Well, I would love to move away, because, as you see, people suffer a lot here.

So you would like to migrate… and where would you like to move?, maybe within Amazonas, or are you thinking about the capital city, or even abroad?
In my opinion, there are many districts here that are very attractive, they are better: better production, better land. I would definitively like to move away from here, but without leaving Amazonas.

Here in Amazonas? And keeping on with what you have been doing so far?
No, a new field.

Do you think that moving away from here is a way of leaving poverty behind, is that what it means for you?
Well, not exactly. Wherever you go, if you don't work hard, you mean nothing.

But let's say that, for example, if you moved away from here to Rodríguez de Mendoza, and you found a place to grow your crops… Do you think that by moving away from here you are leaving poverty behind? But you are moving out to keep doing the same.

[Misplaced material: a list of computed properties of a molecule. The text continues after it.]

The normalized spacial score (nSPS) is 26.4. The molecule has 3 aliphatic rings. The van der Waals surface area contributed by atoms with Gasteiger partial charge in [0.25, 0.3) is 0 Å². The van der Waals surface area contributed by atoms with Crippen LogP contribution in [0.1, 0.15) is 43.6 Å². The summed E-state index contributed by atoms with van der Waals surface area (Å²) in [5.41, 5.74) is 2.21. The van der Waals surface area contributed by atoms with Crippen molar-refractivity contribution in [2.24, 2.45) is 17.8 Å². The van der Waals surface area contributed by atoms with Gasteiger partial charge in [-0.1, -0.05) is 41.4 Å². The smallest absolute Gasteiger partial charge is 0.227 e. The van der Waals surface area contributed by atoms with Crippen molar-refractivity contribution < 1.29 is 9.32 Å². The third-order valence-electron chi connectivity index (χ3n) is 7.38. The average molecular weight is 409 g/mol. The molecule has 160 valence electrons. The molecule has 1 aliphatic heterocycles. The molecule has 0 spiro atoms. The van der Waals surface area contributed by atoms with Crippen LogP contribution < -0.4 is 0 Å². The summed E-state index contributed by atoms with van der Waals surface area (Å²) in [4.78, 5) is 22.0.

Well, both things, improving my life and keep on doing the same.

So you are thinking about moving away from Ramos as a mechanism of leaving poverty behind.
Exactly.

Tell me: do you join any organization, any sports club?
I joined the sports club of Ramos.

And what do you usually do in the club, do you play soccer, are you a member of the board of directors?
I play soccer and I am a member of the board of directors.

How long have you joined that club?
Practically ever since I got through primary school, because I live here, I belong here, and I have joined that club.

Approximately how many people of Ramos participate in this club?
About 30 people.

All young people?
All young people.

Now let me know about the topic of the information, the news that you receive…. What is the mass medium or the manner in which you receive news about what is happening in Amazonas or Peru.
We get informed through radio or television.

And how long have you had electricity here in Ramos?.
Ever since last November.

And what do you prefer to listen on the radio: musical programmes or news programmes.
Well, I can say that we listen to a little of each kind, because it's good to know the news, and then we listen to music.